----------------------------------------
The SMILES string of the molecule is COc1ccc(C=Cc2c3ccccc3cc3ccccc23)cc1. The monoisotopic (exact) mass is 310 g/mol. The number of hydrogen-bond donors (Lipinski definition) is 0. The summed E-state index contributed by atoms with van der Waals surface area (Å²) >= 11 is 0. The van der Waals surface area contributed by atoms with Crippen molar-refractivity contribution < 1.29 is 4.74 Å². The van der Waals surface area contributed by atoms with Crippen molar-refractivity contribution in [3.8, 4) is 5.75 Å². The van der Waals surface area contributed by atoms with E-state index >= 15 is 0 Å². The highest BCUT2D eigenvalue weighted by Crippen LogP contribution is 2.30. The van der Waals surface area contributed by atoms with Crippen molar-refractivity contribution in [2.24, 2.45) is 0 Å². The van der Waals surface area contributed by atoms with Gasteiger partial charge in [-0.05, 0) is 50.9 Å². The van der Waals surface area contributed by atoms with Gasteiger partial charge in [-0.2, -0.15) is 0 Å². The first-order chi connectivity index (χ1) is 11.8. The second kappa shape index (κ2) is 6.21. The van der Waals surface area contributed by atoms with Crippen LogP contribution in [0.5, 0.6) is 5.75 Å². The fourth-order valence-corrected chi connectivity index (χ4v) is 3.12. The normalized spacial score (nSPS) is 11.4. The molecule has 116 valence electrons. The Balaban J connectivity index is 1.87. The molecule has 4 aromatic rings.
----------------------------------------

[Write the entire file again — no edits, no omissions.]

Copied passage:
The SMILES string of the molecule is COc1ccc(C=Cc2c3ccccc3cc3ccccc23)cc1. The monoisotopic (exact) mass is 310 g/mol. The number of hydrogen-bond donors (Lipinski definition) is 0. The summed E-state index contributed by atoms with van der Waals surface area (Å²) >= 11 is 0. The van der Waals surface area contributed by atoms with Crippen molar-refractivity contribution < 1.29 is 4.74 Å². The van der Waals surface area contributed by atoms with Crippen molar-refractivity contribution in [3.8, 4) is 5.75 Å². The van der Waals surface area contributed by atoms with E-state index >= 15 is 0 Å². The highest BCUT2D eigenvalue weighted by Crippen LogP contribution is 2.30. The van der Waals surface area contributed by atoms with Crippen molar-refractivity contribution in [2.24, 2.45) is 0 Å². The van der Waals surface area contributed by atoms with Gasteiger partial charge in [-0.05, 0) is 50.9 Å². The van der Waals surface area contributed by atoms with Gasteiger partial charge in [-0.2, -0.15) is 0 Å². The first-order chi connectivity index (χ1) is 11.8. The second kappa shape index (κ2) is 6.21. The van der Waals surface area contributed by atoms with Crippen LogP contribution in [0.5, 0.6) is 5.75 Å². The fourth-order valence-corrected chi connectivity index (χ4v) is 3.12. The normalized spacial score (nSPS) is 11.4. The molecule has 116 valence electrons. The Balaban J connectivity index is 1.87. The molecule has 4 aromatic rings.